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November, 1917

Financial Coixditions in August, 1914—No Scheme prepared to
meet the Possibility of War-—A Short Struggle expected—
The Importance of Finance as a Weapon—Labour's Example
—The Economic Problem of War—The Advantages of Direct
Taxation.—The Government follows the Path of Least
Resistance—The Effect of Currency Inflation,

A LEGEND current in the City says that the Imperial
War Committee, or whatever was the august body
entrusted with the task of thinking out war problems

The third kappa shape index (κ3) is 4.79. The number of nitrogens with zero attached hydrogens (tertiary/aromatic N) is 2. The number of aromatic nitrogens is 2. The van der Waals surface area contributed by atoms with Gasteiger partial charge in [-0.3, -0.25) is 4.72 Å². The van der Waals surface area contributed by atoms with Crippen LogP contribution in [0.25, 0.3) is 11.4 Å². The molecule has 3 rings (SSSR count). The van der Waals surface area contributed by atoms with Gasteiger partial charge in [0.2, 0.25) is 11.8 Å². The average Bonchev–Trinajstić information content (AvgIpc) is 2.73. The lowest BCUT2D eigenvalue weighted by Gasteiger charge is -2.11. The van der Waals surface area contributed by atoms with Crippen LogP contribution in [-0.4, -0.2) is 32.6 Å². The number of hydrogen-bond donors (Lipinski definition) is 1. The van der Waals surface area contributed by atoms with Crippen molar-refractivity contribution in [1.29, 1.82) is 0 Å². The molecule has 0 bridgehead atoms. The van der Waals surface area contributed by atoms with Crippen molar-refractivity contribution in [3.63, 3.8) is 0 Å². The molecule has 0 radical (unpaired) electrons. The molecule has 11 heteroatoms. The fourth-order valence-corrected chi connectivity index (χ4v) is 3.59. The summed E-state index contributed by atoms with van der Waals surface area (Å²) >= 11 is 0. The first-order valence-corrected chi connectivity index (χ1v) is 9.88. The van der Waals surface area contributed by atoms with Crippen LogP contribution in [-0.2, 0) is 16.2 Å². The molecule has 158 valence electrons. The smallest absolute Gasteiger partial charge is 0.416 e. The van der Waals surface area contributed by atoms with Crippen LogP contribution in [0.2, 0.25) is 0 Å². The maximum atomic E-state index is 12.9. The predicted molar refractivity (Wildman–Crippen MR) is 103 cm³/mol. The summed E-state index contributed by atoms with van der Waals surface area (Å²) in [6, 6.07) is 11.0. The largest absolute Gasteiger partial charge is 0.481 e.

beforehand, had done Its work with regard to the
Army and Navy, transport and provision, and
everything else that we should want for the war,
and were going on to the question of finance next
week, when the war intez~vened. Whatever may be
the truth of this story, the events of the war confirm
the opinion that if it was not true it ought to have
been. We are continually accused of not having
been ready for the war ; but, in fact, we were quite
ready to do everything that we had promised to do
with regard to military 'and naval operations. Our
Navy was ready in its place in the fighting line, and